From ‘Airline should take peanut allergy seriously’, 1 Feb 2011, ST Forum online
(Ai-Leng Hong): ON A Singapore Airlines (SIA) flight from Auckland to Singapore on Dec 13, my seven-year-old son experienced an anaphylactic reaction by inhaling peanut dust released when peanut snack packs were opened during the flight.
Despite earlier requests to not serve peanuts on board, SIA would not accommodate our request as it had stopped its “nut-free environment on board” policy.
Fortunately, my son did not die from that anaphylactic reaction as we had an adrenalin injection pen which we administered to him.
Following advice given by a senior crew member, we lodged another request to SIA to not serve peanut snacks on our scheduled return trip on Jan 11. Unfortunately, the airline refused to not serve peanuts on board.
…The commercial imperative is clear: Serve peanuts and neglect the duty of care that the airline has to provide a safe environment for all its passengers – including those suffering from allergies.
It would take a philosopher to distill the moral ambiguity in this situation, whether it is ethical for airlines to deprive hundreds of passengers of peanuts in order to prevent one child of unnecessary suffering or even death. This peanut problem is confounded by locality and circumstance, namely passengers bounded by a common recycled breathing space, with barely elbow room between each other and complicit in the knowledge that slightest disturbance could affect every single person on board. Now, hypothetically, if I had a rare disease, not unlike the prevalence of anaphylactic peanut allergy, which predisposes me to shock and epileptic fits whenever I smell life jackets, wouldn’t it then be utterly unreasonable of me to request the airlines to remove all life jackets on board? All kinds of fatal hazards may occur on a plane which may not necessarily involve peanut allergens. Stagnant legspace may have a blood clot shuttling to my lungs while watching inflight Lord of the Rings trilogy. I may choke on a fish bone, or a baby could get smothered purple by a pillow while sleeping, does that give people the right to demand for wider aisles, ban all food with bones, or pillows?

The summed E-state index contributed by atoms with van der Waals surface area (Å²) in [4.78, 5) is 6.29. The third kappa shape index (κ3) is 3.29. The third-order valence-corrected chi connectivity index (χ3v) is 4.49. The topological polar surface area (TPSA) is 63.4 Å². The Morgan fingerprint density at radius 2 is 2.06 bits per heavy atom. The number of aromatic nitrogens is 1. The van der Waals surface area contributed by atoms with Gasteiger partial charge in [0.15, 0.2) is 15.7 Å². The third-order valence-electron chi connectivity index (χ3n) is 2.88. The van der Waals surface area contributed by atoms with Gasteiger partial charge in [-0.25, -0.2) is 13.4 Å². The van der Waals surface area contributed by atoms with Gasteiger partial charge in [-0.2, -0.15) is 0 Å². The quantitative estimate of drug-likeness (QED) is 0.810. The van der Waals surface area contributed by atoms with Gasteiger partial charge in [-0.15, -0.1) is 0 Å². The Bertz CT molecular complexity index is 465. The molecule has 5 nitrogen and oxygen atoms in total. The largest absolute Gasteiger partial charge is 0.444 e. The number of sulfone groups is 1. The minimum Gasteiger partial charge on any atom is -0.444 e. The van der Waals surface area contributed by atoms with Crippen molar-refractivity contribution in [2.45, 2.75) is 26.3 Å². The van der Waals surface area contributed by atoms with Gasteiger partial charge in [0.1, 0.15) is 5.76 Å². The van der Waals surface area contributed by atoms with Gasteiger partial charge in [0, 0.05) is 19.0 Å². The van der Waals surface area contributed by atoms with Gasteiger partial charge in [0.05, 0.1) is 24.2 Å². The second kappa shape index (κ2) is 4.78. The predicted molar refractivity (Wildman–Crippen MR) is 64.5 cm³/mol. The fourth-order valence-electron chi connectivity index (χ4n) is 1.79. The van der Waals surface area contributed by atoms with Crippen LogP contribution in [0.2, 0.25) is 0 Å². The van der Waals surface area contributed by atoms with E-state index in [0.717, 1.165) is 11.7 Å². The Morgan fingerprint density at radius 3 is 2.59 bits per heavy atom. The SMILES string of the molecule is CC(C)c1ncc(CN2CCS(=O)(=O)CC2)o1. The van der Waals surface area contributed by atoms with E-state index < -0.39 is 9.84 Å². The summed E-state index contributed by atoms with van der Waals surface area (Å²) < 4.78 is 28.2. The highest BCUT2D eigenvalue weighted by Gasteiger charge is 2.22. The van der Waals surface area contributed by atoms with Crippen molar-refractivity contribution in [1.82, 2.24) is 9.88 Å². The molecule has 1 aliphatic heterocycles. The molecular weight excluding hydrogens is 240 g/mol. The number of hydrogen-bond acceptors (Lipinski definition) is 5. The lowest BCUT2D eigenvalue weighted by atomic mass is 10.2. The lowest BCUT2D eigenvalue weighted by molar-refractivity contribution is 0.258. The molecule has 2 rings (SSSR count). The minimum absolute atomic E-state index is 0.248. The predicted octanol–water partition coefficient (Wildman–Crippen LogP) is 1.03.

The question then, is how preventable we deem peanut allergy to be such that appropriate precautions can be taken without inconveniencing others, and if it happens that someone on board is hypersensitive short of putting him in an aseptic bubble, I’m sure some understanding and sacrifice on the part of passengers, out of a simple concern for a fellow traveller, to open their peanut packs carefully in vacuum sealed bags or just keep them for later, would probably make the flight pleasant and hazard free for everyone without calling for a total nutty ban altogether. Still, it’s probably unfair of the complainant to blame SIA for not fostering a safe environment just because they expose passengers to peanuts, when they are so many other safety checks in place to ensure the damn plane doesn’t go up in flames and kill everyone, not just allergy sufferers. So, in the grand scheme of things, for hiring competent pilots, for having a decent ventilation system, for making sure the wings don’t fall apart, I would say that SIA is already taking good care of the majority of passengers, in terms of preventing what kills MOST people, whether or not they ban peanuts on board. They may have to do something about serving business class hysteria-causing drunken chicken though.
Postcript: In a SIA response on 3 Feb 2011, ST Forum online ‘SIA does offer nut-free meals’ (The first day of Chinese New Year mind you), Senior Vice President of Products and Services Tan Pee Teck stated that ‘…from 2002 to mid-2009, we offered to remove nuts and meals containing nuts and nut-derivatives from the class of travel the requesting passenger was on. However, we received numerous feedback from customers questioning this policy.’ i.e we tried to but got complaints by passengers who insist on peanuts. You just can’t please everyone really, and all this fuss over some nuts on a plane.